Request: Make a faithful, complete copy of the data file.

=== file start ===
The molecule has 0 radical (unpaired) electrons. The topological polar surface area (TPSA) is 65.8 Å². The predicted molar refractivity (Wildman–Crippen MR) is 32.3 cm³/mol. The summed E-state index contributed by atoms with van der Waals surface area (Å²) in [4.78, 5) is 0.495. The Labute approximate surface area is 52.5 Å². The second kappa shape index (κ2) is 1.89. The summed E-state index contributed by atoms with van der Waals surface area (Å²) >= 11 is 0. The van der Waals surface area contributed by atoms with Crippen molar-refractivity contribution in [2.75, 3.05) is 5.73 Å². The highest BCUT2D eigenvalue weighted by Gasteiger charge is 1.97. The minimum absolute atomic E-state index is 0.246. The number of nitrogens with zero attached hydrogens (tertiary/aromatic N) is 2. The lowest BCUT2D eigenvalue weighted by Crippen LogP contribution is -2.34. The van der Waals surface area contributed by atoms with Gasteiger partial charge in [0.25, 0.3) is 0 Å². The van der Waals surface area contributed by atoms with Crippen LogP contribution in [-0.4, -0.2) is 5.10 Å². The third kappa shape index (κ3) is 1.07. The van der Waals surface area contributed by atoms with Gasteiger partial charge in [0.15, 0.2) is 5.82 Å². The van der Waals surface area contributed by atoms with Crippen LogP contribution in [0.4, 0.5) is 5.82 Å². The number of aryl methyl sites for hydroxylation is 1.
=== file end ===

The molecule has 0 radical (unpaired) electrons. The topological polar surface area (TPSA) is 65.8 Å². The predicted molar refractivity (Wildman–Crippen MR) is 32.3 cm³/mol. The summed E-state index contributed by atoms with van der Waals surface area (Å²) in [4.78, 5) is 0.495. The Labute approximate surface area is 52.5 Å². The second kappa shape index (κ2) is 1.89. The summed E-state index contributed by atoms with van der Waals surface area (Å²) >= 11 is 0. The van der Waals surface area contributed by atoms with Crippen molar-refractivity contribution in [2.75, 3.05) is 5.73 Å². The highest BCUT2D eigenvalue weighted by Gasteiger charge is 1.97. The minimum absolute atomic E-state index is 0.246. The number of nitrogens with zero attached hydrogens (tertiary/aromatic N) is 2. The lowest BCUT2D eigenvalue weighted by Crippen LogP contribution is -2.34. The van der Waals surface area contributed by atoms with Gasteiger partial charge in [0.25, 0.3) is 0 Å². The van der Waals surface area contributed by atoms with Crippen LogP contribution in [-0.4, -0.2) is 5.10 Å². The third kappa shape index (κ3) is 1.07. The van der Waals surface area contributed by atoms with Gasteiger partial charge in [0.15, 0.2) is 5.82 Å². The van der Waals surface area contributed by atoms with Crippen LogP contribution in [0.4, 0.5) is 5.82 Å². The number of aryl methyl sites for hydroxylation is 1.